Eco-House on the Hill

June 24, 2019  •  4 Comments

eco-house-5D-9164eco-house-5D-9164Purpose built eco-house built on the Passivhaus or Passive-House methodology requires little additional heating, relying on sunlight and body heat. Photo: ©Graham Riddell Photography High on a hill over-looking the stunning Tweed Valley in the Scottish Borders, sits a remarkable open and spacious building that harvests energy from the surrounding elements, maintaining a constant and even temperature throughout primarily from natural sunlight and radiated body heat from its occupants.

Built in 2010 on land bought from the Forestry Commission, the house became a larger project than the original barn ruin the clients were planning on converting. They employed the skills of a firm of specialist green architects, Gaia Group in Edinburgh who quickly realised the site had more potential and the seeds of a larger project were sown. By utilising a more elevated position than the existing structure, the architects envisioned a unique project, one that would push to the limits of what could be achieved for building an environmentally sound, ecologically friendly, three-bedroom home.

Recommending the Brettstapel concept (after German engineer Julius Natterer), where only wooden dowels are used throughout the construction, avoiding the need for any nails or glue, they could build a Passive House or 'passivhaus' with exceptional airtight properties where most of its heating is generated from the natural elements and body heat of its occupants. The interior climate is evenly circulated by a mechanical heating and ventilation system (MVHR) that draws air into the structure and circulates it throughout before returning the air back outside. In winter some additional internal heating is required (such as a log burner) to heat the incoming cold air which then heats the cold air coming in when it is returned after the recycle process of approximately three hours.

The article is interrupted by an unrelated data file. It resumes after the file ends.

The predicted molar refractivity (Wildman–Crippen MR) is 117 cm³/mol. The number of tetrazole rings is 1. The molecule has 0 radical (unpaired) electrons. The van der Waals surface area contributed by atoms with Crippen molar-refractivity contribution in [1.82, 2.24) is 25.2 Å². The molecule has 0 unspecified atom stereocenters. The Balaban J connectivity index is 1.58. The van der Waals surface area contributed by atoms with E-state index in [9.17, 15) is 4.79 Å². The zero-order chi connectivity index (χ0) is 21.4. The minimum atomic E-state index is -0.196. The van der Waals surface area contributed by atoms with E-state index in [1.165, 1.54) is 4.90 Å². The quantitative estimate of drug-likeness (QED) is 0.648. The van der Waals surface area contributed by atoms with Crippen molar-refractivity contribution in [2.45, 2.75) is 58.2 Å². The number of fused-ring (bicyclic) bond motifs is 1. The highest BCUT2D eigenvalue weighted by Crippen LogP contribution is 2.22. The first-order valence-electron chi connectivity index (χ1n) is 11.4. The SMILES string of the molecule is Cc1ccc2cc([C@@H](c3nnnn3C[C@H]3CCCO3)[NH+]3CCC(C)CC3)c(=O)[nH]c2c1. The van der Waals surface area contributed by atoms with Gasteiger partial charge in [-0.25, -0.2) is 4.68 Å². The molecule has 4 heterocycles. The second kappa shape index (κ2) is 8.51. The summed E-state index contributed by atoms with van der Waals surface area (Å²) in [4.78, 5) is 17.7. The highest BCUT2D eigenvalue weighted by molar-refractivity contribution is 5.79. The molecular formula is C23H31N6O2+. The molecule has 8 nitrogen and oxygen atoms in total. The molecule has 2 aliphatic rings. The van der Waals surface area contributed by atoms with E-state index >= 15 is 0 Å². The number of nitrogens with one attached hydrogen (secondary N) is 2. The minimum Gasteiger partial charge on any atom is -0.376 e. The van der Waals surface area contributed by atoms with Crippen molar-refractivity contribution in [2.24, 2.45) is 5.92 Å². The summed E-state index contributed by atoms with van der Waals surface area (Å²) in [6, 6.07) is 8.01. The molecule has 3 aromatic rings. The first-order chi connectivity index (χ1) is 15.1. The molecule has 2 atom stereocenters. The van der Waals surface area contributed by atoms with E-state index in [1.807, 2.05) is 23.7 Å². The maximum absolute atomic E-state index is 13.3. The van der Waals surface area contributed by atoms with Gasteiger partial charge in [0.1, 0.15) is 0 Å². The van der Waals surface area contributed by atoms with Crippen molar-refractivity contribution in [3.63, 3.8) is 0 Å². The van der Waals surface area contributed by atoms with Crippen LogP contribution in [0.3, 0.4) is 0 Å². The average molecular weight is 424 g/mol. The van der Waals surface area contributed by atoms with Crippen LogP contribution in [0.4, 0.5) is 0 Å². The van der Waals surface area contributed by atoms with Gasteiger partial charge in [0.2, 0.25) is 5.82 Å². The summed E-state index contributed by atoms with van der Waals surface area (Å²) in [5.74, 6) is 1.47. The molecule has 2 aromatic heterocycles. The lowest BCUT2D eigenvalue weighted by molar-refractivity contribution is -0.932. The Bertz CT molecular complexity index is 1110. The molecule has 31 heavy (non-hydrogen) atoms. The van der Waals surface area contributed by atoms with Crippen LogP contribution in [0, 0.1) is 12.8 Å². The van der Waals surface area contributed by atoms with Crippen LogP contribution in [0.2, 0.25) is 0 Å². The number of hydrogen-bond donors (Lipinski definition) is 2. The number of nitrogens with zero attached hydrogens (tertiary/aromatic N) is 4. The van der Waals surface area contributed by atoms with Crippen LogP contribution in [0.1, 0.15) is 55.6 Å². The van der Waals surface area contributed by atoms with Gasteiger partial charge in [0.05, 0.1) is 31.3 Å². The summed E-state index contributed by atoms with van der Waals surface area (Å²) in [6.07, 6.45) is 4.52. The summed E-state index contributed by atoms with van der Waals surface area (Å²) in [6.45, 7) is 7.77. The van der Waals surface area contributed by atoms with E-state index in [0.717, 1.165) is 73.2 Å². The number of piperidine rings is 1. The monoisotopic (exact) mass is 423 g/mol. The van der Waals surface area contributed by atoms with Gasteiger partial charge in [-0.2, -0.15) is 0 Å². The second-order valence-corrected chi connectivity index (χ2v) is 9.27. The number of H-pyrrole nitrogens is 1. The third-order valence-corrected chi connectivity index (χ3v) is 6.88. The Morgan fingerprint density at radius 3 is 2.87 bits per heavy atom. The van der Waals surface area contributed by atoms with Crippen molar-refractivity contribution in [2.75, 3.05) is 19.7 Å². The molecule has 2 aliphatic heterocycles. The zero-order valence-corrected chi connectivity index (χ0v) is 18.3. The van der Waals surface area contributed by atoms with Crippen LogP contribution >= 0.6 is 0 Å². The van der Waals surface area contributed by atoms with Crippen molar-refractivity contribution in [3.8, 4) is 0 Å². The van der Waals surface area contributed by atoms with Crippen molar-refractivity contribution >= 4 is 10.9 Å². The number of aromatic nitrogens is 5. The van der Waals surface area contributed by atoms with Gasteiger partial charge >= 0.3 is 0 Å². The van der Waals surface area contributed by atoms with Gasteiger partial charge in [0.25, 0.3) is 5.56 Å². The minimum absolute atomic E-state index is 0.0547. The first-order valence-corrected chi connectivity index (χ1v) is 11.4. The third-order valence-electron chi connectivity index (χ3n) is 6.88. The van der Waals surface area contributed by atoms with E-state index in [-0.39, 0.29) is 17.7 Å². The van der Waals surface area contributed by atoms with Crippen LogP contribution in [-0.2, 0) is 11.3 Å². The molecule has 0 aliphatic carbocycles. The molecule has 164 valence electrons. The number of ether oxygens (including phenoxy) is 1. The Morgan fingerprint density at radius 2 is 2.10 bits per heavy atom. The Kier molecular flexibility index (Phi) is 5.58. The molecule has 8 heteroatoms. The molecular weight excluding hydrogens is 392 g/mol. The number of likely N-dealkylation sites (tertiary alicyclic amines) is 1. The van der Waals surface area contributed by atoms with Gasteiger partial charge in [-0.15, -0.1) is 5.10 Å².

The required standards of construction for such a building are therefore far superior to conventional building methods utilising perfectly sealed, pre-fabricated sections manufactured in Austria and then transported to the site for a six-week construction window. 

The clients were sold on the concept and readily agreed to create not only a beautiful home, but an architectural icon which would go on to win the Scottish Homes award for Architectural Excellence in 2012 and achieved level six in the government's code for sustainable homes – the highest rating there is for energy efficiency.  

eco-house-5D-9130eco-house-5D-9130The South facing orientation of the house ensures maximum light for solar capture. Photo: ©Graham Riddell Photography eco-house-5D-9162eco-house-5D-9162West side elevation looking down over the Tweed Valley with walkway from top floor to the outside and the solar nature panels on the roof.